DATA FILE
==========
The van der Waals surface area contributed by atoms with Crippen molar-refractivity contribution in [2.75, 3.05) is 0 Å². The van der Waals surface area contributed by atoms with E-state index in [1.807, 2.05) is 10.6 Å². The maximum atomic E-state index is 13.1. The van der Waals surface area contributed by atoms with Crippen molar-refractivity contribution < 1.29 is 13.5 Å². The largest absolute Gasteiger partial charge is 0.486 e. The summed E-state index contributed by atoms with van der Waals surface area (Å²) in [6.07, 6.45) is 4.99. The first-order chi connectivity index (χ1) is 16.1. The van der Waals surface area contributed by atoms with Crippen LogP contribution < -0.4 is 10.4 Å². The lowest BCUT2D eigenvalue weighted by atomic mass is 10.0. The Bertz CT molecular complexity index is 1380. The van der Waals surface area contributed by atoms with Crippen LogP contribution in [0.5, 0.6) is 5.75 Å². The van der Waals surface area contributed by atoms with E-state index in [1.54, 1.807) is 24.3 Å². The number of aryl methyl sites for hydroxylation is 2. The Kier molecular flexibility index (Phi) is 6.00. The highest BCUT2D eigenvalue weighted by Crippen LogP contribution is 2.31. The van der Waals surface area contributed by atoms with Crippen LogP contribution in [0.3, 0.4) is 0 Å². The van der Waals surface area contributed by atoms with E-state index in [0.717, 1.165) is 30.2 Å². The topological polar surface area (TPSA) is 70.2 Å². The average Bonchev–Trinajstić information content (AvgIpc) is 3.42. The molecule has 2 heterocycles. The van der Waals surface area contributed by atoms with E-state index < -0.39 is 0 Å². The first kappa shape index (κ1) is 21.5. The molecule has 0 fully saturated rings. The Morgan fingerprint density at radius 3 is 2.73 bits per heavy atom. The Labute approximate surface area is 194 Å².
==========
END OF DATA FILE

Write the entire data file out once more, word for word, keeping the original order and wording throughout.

The van der Waals surface area contributed by atoms with Crippen molar-refractivity contribution in [2.75, 3.05) is 0 Å². The van der Waals surface area contributed by atoms with E-state index in [1.807, 2.05) is 10.6 Å². The maximum atomic E-state index is 13.1. The van der Waals surface area contributed by atoms with Crippen molar-refractivity contribution < 1.29 is 13.5 Å². The largest absolute Gasteiger partial charge is 0.486 e. The summed E-state index contributed by atoms with van der Waals surface area (Å²) in [6.07, 6.45) is 4.99. The first-order chi connectivity index (χ1) is 16.1. The van der Waals surface area contributed by atoms with Crippen LogP contribution < -0.4 is 10.4 Å². The lowest BCUT2D eigenvalue weighted by atomic mass is 10.0. The Bertz CT molecular complexity index is 1380. The van der Waals surface area contributed by atoms with Crippen LogP contribution in [0.5, 0.6) is 5.75 Å². The van der Waals surface area contributed by atoms with E-state index in [1.54, 1.807) is 24.3 Å². The number of aryl methyl sites for hydroxylation is 2. The Kier molecular flexibility index (Phi) is 6.00. The highest BCUT2D eigenvalue weighted by Crippen LogP contribution is 2.31. The van der Waals surface area contributed by atoms with Crippen LogP contribution in [0.3, 0.4) is 0 Å². The van der Waals surface area contributed by atoms with E-state index in [0.717, 1.165) is 30.2 Å². The topological polar surface area (TPSA) is 70.2 Å². The average Bonchev–Trinajstić information content (AvgIpc) is 3.42. The molecule has 2 heterocycles. The van der Waals surface area contributed by atoms with E-state index < -0.39 is 0 Å². The first kappa shape index (κ1) is 21.5. The molecule has 0 fully saturated rings. The Morgan fingerprint density at radius 3 is 2.73 bits per heavy atom. The Labute approximate surface area is 194 Å².